“Rumors are a kind of opportunistic information virus, thriving because of their ability to create the very anxieties that make them spread,” notes psychologist Daniel Goleman. This introduction to the world of rumor explains what con-temporary social scientists are doing to understand—and prevail against—a timeless and universal human phenomenon.

FIGHTING THAT OLD DEVIL RUMOR—Sandra Salmans   

How Procter & Gamble fought a rumor that would not die, about the Satanic significance of its corporate logo.

A PSYCHOLOGY OF RUMOR—Robert H. Knapp   

In this groundbreaking analysis, conceived during a time when wartime rumors were everywhere, a psychologist classifies the main types of rumors and explains what qualities make them so effective.

“PAUL IS DEAD!” (SAID FRED)—Alan Glenn   

Look closely at that album cover showing the four Beatles crossing Abbey Road. Why is Paul not wearing shoes? Could that clue be evidence that . . . he’s really crossed over?

THE RUNAWAY GRANDMOTHER—Jan Harold Brunvand

Car with dead granny on roof stolen—News at 11!

HOW AND WHY RUMORS WORK—AND HOW TO STOP THEM—Nicholas DiFonzo   

A psychology professor explains how rumors help people who are “trying to figure out or make sense of an unclear or ambiguous situation.”

HOW TO FIGHT A RUMOR—Jesse Singal

Rumors are more than just “idle and malicious gossip.” Throughout history they have served important social functions. To fight rumors, particularly political rumors, we must study these functions.

THE RUMOR—John Updike   

A suburban wife tells her husband she’s heard a rumor that he’s gay. He laughs it off, but then, like a worm, the rumor burrows deep, with surprising results.

Synthesis Activities   •  Research Activities   

PHILOSOPHY

14. Happiness and its Discontents

The Difficulty of Defining Happiness

HAPPINESS—Jane Kenyon   

A former poet laureate of New Hampshire compares happiness to an unknown uncle who appears at your door to wake you from a midafternoon sleep “during the unmerciful / hours of your despair.”

PIG HAPPINESS?—Lynne McFall   

John Stuart Mill once wrote that “[i]t is better to be a human being dissatisfied than a pig satisfied; better to be Socrates dissatisfied than a fool satisfied.” Philosopher Lynn McFall riffs on this pronouncement with a playful—yet serious—run of questions.

IN PURSUIT OF HAPPINESS—Mark Kingwell   

For thousands of years philosophers, religious leaders, and poets have attempted to define happiness, yet no one has come up with a universally accepted definition. Is the effort futile? A contemporary philosopher doesn’t think so.

THE DALAI LAMA’S SKI TRIP: WHAT I LEARNED IN THE SLUSH WITH HIS HOLINESS—Douglas Preston

A writer making a “shabby” living plays host to a revered religious leader—and learns the meaning of life.

Positive Psychology: The Science of Happiness

A BALANCED PSYCHOLOGY AND A FULL LIFE—Martin E. P. Seligman, Acacia C. Parks, and Tracy Steen   

A founder of positive psychology explains key principles of the young science and claims that “three routes to happi-ness (pleasure, gratification, and meaning)” can be taught and nurtured.

FINDING FLOW—Mihaly Csikszentmihalyi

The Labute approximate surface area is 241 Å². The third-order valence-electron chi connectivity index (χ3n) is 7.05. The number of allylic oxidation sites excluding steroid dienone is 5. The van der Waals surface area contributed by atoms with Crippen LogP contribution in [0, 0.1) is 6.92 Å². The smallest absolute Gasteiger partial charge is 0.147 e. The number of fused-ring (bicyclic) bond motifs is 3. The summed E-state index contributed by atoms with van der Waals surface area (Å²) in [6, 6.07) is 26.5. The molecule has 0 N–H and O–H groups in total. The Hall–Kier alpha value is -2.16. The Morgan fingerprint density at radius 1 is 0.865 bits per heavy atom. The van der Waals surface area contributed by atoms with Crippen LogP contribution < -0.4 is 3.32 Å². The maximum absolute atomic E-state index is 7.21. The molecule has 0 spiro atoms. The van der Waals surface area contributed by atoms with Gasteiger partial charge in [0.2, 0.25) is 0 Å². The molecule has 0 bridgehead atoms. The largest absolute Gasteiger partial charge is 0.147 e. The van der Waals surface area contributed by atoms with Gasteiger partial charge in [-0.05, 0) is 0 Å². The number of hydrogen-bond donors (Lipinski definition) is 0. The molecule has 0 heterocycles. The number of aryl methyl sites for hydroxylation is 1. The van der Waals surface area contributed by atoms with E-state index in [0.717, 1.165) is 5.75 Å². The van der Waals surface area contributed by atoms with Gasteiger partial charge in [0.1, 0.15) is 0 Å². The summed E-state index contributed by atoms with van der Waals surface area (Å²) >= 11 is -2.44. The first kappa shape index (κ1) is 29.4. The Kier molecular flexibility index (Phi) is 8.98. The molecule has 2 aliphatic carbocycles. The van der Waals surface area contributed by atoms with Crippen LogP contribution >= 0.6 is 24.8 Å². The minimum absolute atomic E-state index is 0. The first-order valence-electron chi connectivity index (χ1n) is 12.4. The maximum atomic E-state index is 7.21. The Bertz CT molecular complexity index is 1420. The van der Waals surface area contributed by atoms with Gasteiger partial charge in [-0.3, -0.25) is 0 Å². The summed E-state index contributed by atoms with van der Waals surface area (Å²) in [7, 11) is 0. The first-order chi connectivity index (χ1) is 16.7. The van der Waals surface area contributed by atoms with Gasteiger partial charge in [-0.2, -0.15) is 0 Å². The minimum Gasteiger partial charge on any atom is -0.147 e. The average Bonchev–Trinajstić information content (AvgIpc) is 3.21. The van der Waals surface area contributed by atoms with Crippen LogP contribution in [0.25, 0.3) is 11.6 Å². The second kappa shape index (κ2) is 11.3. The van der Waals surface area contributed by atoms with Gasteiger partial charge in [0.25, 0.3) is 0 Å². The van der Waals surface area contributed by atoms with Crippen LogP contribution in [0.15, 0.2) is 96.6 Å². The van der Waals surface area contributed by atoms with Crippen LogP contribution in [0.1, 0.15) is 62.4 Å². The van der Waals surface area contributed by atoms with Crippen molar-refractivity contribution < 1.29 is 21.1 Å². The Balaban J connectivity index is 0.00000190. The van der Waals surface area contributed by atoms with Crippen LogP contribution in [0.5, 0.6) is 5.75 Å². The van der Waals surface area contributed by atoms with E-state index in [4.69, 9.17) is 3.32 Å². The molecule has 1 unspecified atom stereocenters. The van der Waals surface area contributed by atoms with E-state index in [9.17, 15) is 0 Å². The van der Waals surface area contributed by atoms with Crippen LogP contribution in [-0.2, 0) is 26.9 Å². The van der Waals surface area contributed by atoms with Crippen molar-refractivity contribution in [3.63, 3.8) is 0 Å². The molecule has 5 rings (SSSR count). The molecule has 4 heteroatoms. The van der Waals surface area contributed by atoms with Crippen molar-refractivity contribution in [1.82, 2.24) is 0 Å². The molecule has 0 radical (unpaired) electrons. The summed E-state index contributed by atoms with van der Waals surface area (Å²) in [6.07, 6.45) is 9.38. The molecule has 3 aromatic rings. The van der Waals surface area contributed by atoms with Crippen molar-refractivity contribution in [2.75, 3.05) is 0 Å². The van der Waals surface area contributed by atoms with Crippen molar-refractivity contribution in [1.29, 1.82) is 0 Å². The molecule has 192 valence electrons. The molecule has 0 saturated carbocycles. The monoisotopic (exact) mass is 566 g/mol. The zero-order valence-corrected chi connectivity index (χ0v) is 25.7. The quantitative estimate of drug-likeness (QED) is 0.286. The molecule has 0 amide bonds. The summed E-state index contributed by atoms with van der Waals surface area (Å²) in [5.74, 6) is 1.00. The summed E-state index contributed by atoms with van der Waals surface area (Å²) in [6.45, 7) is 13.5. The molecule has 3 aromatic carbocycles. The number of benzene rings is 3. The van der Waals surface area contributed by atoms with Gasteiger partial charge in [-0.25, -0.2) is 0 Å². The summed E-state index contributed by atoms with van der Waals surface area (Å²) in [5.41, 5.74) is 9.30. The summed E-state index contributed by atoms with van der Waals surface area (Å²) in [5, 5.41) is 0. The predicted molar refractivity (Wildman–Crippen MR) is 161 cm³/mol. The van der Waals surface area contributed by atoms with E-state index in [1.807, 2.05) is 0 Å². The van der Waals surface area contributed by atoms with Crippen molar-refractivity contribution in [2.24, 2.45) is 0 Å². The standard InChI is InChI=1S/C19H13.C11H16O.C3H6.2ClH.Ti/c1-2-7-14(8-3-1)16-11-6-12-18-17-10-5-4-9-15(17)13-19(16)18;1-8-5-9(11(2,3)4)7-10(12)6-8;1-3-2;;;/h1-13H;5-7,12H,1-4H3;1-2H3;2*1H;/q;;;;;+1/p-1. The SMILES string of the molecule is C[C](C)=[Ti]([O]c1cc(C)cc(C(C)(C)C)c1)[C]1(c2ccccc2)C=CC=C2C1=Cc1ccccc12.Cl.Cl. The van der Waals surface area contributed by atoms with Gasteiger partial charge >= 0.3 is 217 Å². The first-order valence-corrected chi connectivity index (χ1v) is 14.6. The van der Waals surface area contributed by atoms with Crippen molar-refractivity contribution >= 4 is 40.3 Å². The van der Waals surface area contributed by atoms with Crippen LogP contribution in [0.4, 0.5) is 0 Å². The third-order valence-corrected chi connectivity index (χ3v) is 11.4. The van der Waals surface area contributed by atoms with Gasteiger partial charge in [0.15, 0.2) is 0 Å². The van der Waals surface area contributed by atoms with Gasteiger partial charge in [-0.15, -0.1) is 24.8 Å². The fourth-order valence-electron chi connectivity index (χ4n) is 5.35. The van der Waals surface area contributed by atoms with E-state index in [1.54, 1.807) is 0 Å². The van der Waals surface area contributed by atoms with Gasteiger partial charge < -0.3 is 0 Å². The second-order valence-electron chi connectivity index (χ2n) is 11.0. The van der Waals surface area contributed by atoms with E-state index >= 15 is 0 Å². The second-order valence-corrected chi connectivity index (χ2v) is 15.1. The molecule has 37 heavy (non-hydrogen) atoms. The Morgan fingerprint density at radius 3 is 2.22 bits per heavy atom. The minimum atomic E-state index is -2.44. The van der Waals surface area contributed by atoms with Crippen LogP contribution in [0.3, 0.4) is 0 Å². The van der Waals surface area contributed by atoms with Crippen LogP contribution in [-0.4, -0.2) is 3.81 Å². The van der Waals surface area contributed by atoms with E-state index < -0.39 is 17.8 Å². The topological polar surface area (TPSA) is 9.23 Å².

Another founder of positive psychology defines a key component of happiness as “flow”—the state of being so im-mersed in an activity that all awareness of time and effort dissolves. Athletes call it “being in the zone.”

YES, MONEY CAN MAKE YOU HAPPY—Cass R. Sunstein

Conventional wisdom tells us that money can’t buy happiness. Researchers think that it can—up to a point.

Critiques of Positive Psychology

HAPPINESS: ENOUGH ALREADY—Sharon Begley   

“On a scale from 1 to 10, where 10 is extremely happy, 8s were more successful than 9s and 10s, getting more education and earning more.” Might there be a downside to being too happy?

HAPPY LIKE GOD—Simon Critchley   

“Happiness is not quantitative . . . and it is not the object of any science, old or new. It cannot be gleaned from empirical surveys or programmed into individuals through . . . behavioral therapy and anti-depressants.”

HIGH PERFORMANCE HAPPY—Cliff Oxford

An entrepreneur rejects the application of happiness studies to business—labeling Human Resources personnel “happy-employee propagandists.”

WHAT SUFFERING DOES—David Brooks

Happiness is but one part of the human drama; suffering is another. In this essay, Brooks reflects on what we learn, and how we change, from suffering.

Synthesis Activities  •  Research Activities   

PSYCHOLOGY

15. Obedience to Authority    

DISOBEDIENCE AS A PSYCHOLOGICAL AND MORAL PROBLEM—Erich Fromm   

“If mankind commits suicide,” argues this psychologist and philosopher, “it will be because people will obey those who command them to push the deadly buttons; because they will obey the archaic passions of fear, hate, and greed; because they will obey obsolete clichés of State sovereignty and national honor.”

THE POWER OF SITUATIONS—Lee Ross and Richard E. Nisbett   

Think you can predict whether or not a student walking across campus will stop to help a man slumped in a doorway? Don’t bet on it.

THE MILGRAM EXPERIMENT—Saul McLeod   

A psychologist devises an experiment to test the extent to which people will obey immoral orders. His startling conclusion: “ordinary people . . . without any particular hostility on their part, can become agents in a terrible destructive process.”

THE FOLLOWER PROBLEM—David Brooks   

It’s sometimes difficult for Americans to square our belief that all people are created equal with the reality that a functioning society requires some people to lead and others to follow. A prominent social commentator explains that good leaders require people who “recognize just authority, admire it, [are] grateful for it and emulate it.”

GROUP MINDS—Doris Lessing   

The flattering picture we paint of ourselves as individuals leaves most of us “helpless against all kinds of pressures…to conform.”

OPINIONS AND SOCIAL PRESSURE—Solomon E. Asch   

How powerful is group pressure upon the individual? A landmark experiment demonstrates that most people will deny the evidence of their own eyesight sooner than risk appearing out of step with the majority.

PRISONER AND GUARD: THE STANFORD EXPERIMENT   

You will be directed to a dramatic online video documenting a now-famous experiment in which college-age men take on the roles of guard and prisoner—with surprising (and sometimes chilling) results.

Synthesis Activities  •  Research Activities   

Credits 

Index 

Checklists for Writing Summaries, Critiques, Syntheses, Analyses